It took novelist Deepak Unnikrishnan 10 years to write his award-winning ode to the immigrant worker


It took novelist Deepak Unnikrishnan 10 years to write his award-winning ode to the immigrant worker

Hard work

By Akhila Krishnamurthy  April 6th, 2018

In ‘Chabter Nine’ titled Nalinakshi in Deepak Unnikrishnan’s debut novel, Temporary People (Penguin Random House, 2017), an 80-year-old woman from Nadavaramba, Thrissur, Kerala, relays her understanding of the Malayalam word pravasi, which literally means outsider. Having made the Gulf her home several decades ago, Nalinakshi draws from her own experiences to weigh in. “It means you’ve left your home. You’ll have regrets. You’ll want money, then more money. For a few weeks every year, you’ll return for vacations, but mind you, you return older…blacker. Someone’s going to tell you so-and-so died. And it’ll be a shock, because you didn’t know. When you write your book, address my Hari personally, and tell my beautiful, beautiful boy, tell my son, that’s what it always meant: absence.” 

Temporary People, Unnikrishnan’s decade-long project that finally culminated in a book, captures the range of the migrant-worker experience in the Gulf. Simple, sensitive, and often surreal, the layered stories allow readers to ponder the life of these people, their realities and their restlessness. And yet, it is also a story of celebration. “I wrote the book for people like my parents, and for my uncles and aunts, and for the boys I went to school with,” says Unnikrishnan, 37,who teaches two writing courses titled The Outsider and Street Food at New York University Abu Dhabi, “But it’s also a shout-out to sound and language, and strangers and food, and hope and loss.”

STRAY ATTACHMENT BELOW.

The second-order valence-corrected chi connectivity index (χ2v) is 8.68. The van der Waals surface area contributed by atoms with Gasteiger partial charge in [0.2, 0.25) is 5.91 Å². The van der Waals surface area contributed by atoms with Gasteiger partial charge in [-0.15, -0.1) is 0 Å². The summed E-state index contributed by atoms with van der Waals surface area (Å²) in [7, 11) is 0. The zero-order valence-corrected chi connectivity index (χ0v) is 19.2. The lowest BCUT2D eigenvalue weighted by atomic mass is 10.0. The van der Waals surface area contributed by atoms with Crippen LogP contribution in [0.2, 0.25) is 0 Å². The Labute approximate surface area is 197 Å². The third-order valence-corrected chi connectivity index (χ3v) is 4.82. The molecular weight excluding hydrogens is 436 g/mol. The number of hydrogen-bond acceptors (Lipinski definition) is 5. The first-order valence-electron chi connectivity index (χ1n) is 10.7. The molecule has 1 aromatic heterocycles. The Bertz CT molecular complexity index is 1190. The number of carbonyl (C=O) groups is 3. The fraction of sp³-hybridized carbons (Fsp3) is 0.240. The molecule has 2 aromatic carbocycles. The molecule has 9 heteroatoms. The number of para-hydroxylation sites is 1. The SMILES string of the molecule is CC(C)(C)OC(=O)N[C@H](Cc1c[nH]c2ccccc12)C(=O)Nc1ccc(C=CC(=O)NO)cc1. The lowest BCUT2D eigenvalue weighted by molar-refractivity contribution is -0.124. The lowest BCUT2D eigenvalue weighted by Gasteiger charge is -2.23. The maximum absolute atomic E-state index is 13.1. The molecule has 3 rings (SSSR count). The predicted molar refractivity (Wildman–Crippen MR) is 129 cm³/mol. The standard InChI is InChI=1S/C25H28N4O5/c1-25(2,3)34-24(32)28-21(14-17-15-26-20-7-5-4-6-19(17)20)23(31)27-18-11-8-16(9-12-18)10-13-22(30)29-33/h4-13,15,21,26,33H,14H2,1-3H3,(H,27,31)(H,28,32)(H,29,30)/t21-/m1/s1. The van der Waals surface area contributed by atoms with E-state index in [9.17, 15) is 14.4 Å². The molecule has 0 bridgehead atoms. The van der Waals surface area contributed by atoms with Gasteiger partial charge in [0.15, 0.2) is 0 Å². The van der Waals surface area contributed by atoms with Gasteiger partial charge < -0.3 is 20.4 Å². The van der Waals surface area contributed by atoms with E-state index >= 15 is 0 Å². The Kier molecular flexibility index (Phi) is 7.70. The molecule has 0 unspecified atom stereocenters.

With his roots in Kerala, Unnikrishnan was born and raised in Abu Dhabi, and went to college in Chicago and New York. As a result of having negotiated the experience of simultaneously being an insider and outsider nearly everywhere, his narratives possess a rare credibility and insightfulness. “I wrote [the chapter] Mitsubishi way back in 2003, at a moment when I began to feel that writing was important,” he says. “When I wrote it, in a form unrecognisable to what the chapter became, I wondered whether a book was possible, but I wasn’t sure about its architecture or language. Then as my mind and knowledge brewed over time, so did the idea of the book, and I realised that I was writing about why being from Abu Dhabi, irrespective of circumstance, mattered to a bunch of people.”

At The Hindu Lit For Life event in January, Temporary People won The Hindu Literary Prize. It was also the inaugural winner of the Restless Books Prize for New Immigrant Writing. “How do I feel to have won two prizes in different countries for something that took so long to write, and got rejected by publishing houses both in the US and India for reasons as varied as the intent of the book—why it operated the way it did, or their uncertainness about how to sell and market the book? Let’s go with surreal, then vindicated, and then relieved,” he says.

Photograph: 

Philip Cheung (Deepak Unnikrishnan)